Mutation-specific effects in germline transmission of pathogenic mtDNA variants.Hum Reprod. 2018 07 01; 33(7):1331-1341.HR
Does germline selection (besides random genetic drift) play a role during the transmission of heteroplasmic pathogenic mitochondrial DNA (mtDNA) mutations in humans?
We conclude that inheritance of mtDNA is mutation-specific and governed by a combination of random genetic drift and negative and/or positive selection.
WHAT IS KNOWN ALREADY
mtDNA inherits maternally through a genetic bottleneck, but the underlying mechanisms are largely unknown. Although random genetic drift is recognized as an important mechanism, selection mechanisms are thought to play a role as well.
STUDY DESIGN, SIZE, DURATION
We determined the mtDNA mutation loads in 160 available oocytes, zygotes, and blastomeres of five carriers of the m.3243A>G mutation, one carrier of the m.8993T>G mutation, and one carrier of the m.14487T>C mutation.
PARTICIPANTS/MATERIALS, SETTING, METHODS
Mutation loads were determined in PGD samples using PCR assays and analysed mathematically to test for random sampling effects. In addition, a meta-analysis has been performed on mutation load transmission data in the literature to confirm the results of the PGD samples.
MAIN RESULTS AND THE ROLE OF CHANCE
By applying the Kimura distribution, which assumes random mechanisms, we found that mtDNA segregations patterns could be explained by variable bottleneck sizes among all our carriers (moment estimates ranging from 10 to 145). Marked differences in the bottleneck size would determine the probability that a carrier produces offspring with mutations markedly different than her own. We investigated whether bottleneck sizes might also be influenced by non-random mechanisms. We noted a consistent absence of high mutation loads in all our m.3243A>G carriers, indicating non-random events. To test this, we fitted a standard and a truncated Kimura distribution to the m.3243A>G segregation data. A Kimura distribution truncated at 76.5% heteroplasmy has a significantly better fit (P-value = 0.005) than the standard Kimura distribution. For the m.8993T>G mutation, we suspect a skewed mutation load distribution in the offspring. To test this hypothesis, we performed a meta-analysis on published blood mutation levels of offspring-mother (O-M) transmission for the m.3243A>G and m.8993T>G mutations. This analysis revealed some evidence that the O-M ratios for the m.8993T>G mutation are different from zero (P-value <0.001), while for the m.3243A>G mutation there was little evidence that the O-M ratios are non-zero. Lastly, for the m.14487T>G mutation, where the whole range of mutation loads was represented, we found no indications for selective events during its transmission.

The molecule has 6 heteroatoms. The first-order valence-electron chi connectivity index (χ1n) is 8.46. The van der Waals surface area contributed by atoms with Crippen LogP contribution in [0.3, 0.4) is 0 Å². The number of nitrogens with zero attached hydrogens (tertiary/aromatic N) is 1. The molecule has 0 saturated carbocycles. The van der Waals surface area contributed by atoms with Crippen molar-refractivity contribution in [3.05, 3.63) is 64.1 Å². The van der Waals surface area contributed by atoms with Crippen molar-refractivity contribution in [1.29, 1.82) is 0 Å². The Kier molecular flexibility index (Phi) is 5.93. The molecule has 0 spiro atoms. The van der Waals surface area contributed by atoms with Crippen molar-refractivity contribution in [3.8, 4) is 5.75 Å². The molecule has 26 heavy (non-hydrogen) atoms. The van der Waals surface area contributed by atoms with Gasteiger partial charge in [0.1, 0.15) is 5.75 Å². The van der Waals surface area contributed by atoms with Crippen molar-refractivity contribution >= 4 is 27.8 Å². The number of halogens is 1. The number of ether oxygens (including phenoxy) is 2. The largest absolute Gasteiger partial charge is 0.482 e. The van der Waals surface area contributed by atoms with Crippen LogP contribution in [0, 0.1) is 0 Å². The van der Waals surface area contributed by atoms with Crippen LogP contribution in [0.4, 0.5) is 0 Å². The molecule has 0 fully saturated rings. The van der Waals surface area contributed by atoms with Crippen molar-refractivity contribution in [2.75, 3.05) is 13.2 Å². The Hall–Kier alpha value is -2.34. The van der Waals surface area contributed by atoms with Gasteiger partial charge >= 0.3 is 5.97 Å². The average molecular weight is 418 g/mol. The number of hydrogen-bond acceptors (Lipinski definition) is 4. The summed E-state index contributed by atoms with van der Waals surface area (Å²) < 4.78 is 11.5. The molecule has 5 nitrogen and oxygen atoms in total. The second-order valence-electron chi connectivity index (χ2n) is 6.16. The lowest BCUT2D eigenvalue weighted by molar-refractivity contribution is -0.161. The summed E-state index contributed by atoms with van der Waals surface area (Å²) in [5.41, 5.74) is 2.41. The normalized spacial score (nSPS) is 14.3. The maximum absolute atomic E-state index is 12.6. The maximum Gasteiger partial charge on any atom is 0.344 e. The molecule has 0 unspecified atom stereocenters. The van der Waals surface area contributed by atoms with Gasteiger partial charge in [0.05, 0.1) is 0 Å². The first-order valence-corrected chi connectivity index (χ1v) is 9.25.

LARGE SCALE DATA
All data are included in the Results section of this article.
LIMITATIONS, REASON FOR CAUTION
The availability of human material for the mutations is scarce, requiring additional samples to confirm our findings.
WIDER IMPLICATIONS OF THE FINDINGS
Our data show that non-random mechanisms are involved during mtDNA segregation. We aimed to provide the mechanisms underlying these selection events. One explanation for selection against high m.3243A>G mutation loads could be, as previously reported, a pronounced oxidative phosphorylation (OXPHOS) deficiency at high mutation loads, which prohibits oogenesis (e.g. progression through meiosis). No maximum mutation loads of the m.8993T>G mutation seem to exist, as the OXPHOS deficiency is less severe, even at levels close to 100%. In contrast, high mutation loads seem to be favoured, probably because they lead to an increased mitochondrial membrane potential (MMP), a hallmark on which healthy mitochondria are being selected. This hypothesis could provide a possible explanation for the skewed segregation pattern observed. Our findings are corroborated by the segregation pattern of the m.14487T>C mutation, which does not affect OXPHOS and MMP significantly, and its transmission is therefore predominantly determined by random genetic drift. Our conclusion is that mutation-specific selection mechanisms occur during mtDNA inheritance, which has implications for PGD and mitochondrial replacement therapy.
STUDY FUNDING/COMPETING INTEREST(S)
This work has been funded by GROW-School of Oncology and Developmental Biology. The authors declare no competing interests.